The admissions officer is the mentor for the students applying from his or her region. The admissions officer is the one who helps champion their chances for admission before a committee that includes the chair—several people chair the committee; I do some of the chairing—the associate deans [for admission] and representatives from each of the four undergraduate schools.
The admissions officers come to committee with a recommendation to admit, deny or wait-list the student. In many cases, they are unclear. We talk about all the various aspects of the applicant and we try to find a reason to admit as many students as we possibly can. We go around [the table] and together by consensus decide who will be admitted.
Q. How are members of faculty and staff families handled?
A. We look at faculty and staff cases separately. We also look at alumni cases separately.
We look at them to be sure we are being fair and equitable to everybody. Under the rubric of “choosing the class” and making sure there is a reasonable representation from students from those backgrounds, we give every faculty and staff case a very thorough review. There is no requirement that they are automatically admissible, but we encourage them…try to be helpful and admit as many as we can.
Q. Is recruitment an important part of the admissions process?
A. We continue to look for new opportunities to tell students about Penn. In April and May and then again from mid-August to early November, admissions officers are traveling nationally and internationally to reach out to students who might have an interest in Penn.
In one successful venture, we have traveled with Harvard, Duke and Georgetown for the past ten years arranging programs in different cities around the country. We saw 23,000 students and parents last year through that program.
Q. How has Penn’s high ranking in the annual U.S. News list of top-rated universities helped recruitment?
A. The visibility of the University has been a terrific help to us. The city of Philadelphia is a great asset. The vitality of West Philadelphia and the campus environment have been very successful in telling the Penn story. The fact that we are as highly rated as we are by a number of groups means that students say to their mothers and fathers, “Hey, I want to explore this place called Penn.” It allows us to see more students in the applicant pool.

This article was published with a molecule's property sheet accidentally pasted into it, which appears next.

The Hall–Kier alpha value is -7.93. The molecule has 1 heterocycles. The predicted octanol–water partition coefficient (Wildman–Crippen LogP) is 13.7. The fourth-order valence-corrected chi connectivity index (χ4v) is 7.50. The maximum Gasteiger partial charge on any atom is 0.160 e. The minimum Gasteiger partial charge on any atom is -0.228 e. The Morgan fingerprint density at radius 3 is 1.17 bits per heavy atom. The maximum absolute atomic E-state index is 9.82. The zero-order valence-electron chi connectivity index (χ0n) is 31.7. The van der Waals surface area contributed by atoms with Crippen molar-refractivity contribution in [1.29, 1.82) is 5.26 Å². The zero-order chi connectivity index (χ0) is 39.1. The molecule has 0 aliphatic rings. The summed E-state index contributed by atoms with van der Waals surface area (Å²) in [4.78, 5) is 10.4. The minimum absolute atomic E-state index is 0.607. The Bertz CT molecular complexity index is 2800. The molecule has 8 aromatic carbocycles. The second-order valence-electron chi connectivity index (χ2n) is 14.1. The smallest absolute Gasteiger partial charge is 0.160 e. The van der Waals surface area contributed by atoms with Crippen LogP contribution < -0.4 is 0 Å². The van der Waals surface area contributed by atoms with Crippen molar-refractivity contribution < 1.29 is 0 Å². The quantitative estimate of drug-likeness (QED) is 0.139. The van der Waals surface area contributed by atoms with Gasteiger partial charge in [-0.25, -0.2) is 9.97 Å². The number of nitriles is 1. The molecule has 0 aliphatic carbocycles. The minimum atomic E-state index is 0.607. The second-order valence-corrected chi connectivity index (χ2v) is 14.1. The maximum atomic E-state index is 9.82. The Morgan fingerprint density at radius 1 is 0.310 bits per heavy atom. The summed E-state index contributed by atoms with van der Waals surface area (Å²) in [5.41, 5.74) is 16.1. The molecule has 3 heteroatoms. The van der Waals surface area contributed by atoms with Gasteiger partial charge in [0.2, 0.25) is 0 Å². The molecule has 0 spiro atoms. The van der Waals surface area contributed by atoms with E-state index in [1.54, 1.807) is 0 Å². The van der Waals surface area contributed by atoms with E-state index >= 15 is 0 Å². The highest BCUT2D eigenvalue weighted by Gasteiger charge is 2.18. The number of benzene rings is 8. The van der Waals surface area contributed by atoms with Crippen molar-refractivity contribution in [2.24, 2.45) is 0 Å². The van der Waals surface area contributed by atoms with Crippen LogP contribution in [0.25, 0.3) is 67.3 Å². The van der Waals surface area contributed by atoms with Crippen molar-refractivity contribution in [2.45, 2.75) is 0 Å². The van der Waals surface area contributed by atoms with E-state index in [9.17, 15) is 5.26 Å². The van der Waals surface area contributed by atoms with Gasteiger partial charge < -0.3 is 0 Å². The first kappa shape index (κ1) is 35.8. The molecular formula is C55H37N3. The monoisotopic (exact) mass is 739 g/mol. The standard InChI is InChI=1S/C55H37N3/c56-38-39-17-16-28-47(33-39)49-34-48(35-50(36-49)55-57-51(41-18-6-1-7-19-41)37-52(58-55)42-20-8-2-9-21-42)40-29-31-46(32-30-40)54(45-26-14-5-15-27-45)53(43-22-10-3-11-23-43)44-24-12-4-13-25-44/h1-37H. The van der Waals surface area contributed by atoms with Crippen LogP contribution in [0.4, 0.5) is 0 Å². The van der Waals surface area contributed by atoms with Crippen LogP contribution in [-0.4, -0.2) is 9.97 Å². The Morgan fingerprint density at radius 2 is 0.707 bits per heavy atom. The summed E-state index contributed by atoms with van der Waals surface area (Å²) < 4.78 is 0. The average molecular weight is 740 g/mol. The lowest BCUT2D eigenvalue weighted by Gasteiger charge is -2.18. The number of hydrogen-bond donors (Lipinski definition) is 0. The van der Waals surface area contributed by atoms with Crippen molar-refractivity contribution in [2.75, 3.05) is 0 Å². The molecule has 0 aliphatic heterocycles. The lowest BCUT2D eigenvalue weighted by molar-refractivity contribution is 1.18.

In addition, the numbers of those who say yes to our offers [referred to as the yield] has gone way up. We are now one of the top five or six in the country, with a 62 percent yield. The national average is in the 30s. It tells you how successful we have been.
Q. It seems that the media has suddenly discovered admissions—The Wall Street Journal and USA Today now cover it avidly and Jacques Steinberg from The New York Times has even written a book about the process. Why?
A. There has been a great deal of controversy around early decision. There has been a great deal of discussion about affirmative action [which was argued before the Supreme Court on April 1]. Since there is such a mystique about how students are chosen, which ones are chosen and why they are chosen, the media would like to unravel that.
I would say that 85 percent of the students that apply to Penn would thrive academically here. Therefore, the discriminator in the process tends to be all the other variables that they offer. Those are the interesting elements of their application. Those are important in the process and speak to what kind of student they will be and as alumni
Above: Stetson (left) with Admissions Officer Quenby Mott
(center right) and Director of Multicultural Recruitment Canh Oxelson (right).
Originally published on April 3, 2003